Currently, the diagnosis of gastritis has no commonly accepted classification. The classification called the Sydney System is still used by physicians, and it was developed in 1990. The first detailed classification occurred after the discovery of Helicobacter pylori, a bacteria involved in the etiology of gastritis. In 1994, scientists made further distinctions between atrophic and non-atrophic gastritis.
The updated Sydney System breaks down atrophic gastritis further into multifocal (H. pylori, specific diet, environmental factors) and corpus-predominant (autoimmune). Frequently, metaplasia plays a part in autoimmune gastritis, thus the word has been added in the classification for autoimmune metaplastic atrophic gastritis (AMAG). Let’s take a further look at the causes, manifestations, and treatment of AMAG, for which H. pylori is the most common cause for the development of gastritis worldwide.
Pernicious anemia (PA) is a key manifestation of AMAG. Physicians used to believe that PA was a disease that affected only elderly females of Northern European descent. However, it is now recognized that the prevalence is similar across all populations. Like other autoimmune disorders, AMAG is more common in females than in males with a 3:1 ratio. Scientists believe that both AMAG and PA are significantly underdiagnosed around the globe. One explanation may be that doctors treat microcytic and macrocytic anemia with iron, folic acid, and cobalamin without identifying the cause of the anemia.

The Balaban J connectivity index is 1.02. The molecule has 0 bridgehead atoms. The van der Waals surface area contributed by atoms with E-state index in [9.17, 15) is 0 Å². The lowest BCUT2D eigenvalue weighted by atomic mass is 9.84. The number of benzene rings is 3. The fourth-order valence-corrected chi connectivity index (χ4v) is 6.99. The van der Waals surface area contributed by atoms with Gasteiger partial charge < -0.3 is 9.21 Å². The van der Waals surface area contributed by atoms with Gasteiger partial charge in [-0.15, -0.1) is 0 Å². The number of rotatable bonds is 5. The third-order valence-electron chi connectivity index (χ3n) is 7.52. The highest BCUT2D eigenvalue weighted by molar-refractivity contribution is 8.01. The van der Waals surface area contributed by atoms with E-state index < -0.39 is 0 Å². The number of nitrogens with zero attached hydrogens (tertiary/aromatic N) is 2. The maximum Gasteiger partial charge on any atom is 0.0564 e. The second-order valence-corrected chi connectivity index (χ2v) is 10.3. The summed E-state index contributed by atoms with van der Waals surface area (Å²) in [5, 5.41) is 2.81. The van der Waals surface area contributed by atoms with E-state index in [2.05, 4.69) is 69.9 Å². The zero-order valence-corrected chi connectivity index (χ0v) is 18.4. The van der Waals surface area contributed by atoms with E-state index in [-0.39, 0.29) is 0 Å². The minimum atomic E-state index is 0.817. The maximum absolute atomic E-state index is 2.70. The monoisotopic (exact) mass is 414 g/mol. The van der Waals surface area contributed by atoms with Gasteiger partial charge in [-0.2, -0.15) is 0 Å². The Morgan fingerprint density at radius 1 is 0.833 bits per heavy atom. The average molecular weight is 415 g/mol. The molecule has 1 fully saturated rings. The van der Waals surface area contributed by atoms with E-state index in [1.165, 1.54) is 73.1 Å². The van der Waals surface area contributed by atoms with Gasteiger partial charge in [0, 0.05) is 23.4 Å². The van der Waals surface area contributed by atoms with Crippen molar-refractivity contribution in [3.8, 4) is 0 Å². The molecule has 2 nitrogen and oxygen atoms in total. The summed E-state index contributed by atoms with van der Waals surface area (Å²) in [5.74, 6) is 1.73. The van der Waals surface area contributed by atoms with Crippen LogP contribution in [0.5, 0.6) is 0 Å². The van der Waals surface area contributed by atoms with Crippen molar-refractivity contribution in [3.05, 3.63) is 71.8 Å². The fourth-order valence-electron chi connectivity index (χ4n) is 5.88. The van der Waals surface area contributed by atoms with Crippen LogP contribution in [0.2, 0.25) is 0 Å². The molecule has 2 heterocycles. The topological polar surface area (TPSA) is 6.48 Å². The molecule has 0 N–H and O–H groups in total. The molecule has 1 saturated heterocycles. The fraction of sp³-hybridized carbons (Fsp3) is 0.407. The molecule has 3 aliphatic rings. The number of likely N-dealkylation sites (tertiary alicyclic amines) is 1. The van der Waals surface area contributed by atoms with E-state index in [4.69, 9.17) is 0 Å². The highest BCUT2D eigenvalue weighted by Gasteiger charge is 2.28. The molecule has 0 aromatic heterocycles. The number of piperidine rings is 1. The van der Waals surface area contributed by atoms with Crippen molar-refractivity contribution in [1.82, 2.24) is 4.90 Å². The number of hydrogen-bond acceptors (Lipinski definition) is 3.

Researchers are still working to understand how AMAG develops as a disease. This is due to several reasons, notably the low prevalence of AMAG, coexisting H. pylori-induced gastritis, and very limited symptoms during the early stages. Still, they have identified both genetic and environmental factors that are key to the development of autoimmune gastritis. Genes have been identified that make an individual susceptible to AMAG, and they are located close to diabetes mellitus susceptibility genes in mice. This may explain the strong association between AMAG and diabetes mellitus.
Despite the lack of in-depth knowledge about how AMAG develops, scientists have identified some features like the infiltration of oxyntic mucosa by plasma cells and lymphocytes. The random destruction of parietal cells leaves small “islands” of normal oxyntic mucosa. This phenomenon is known as gastric pseudopolyposis, and it is similar to lesions in patients with ulcerative colitis. The result includes hypochlorhydria, which is a loss or decrease of hydrochloric acid secretion, which sets off a chain of events. This can lead to spasmolytic polypeptide-expressing metaplasia (SPEM). Inflammatory and hyperplastic polyps develop in the later stages of AMAG. Oxyntic mucosa can be completely absent in the advanced stages of AMAG.
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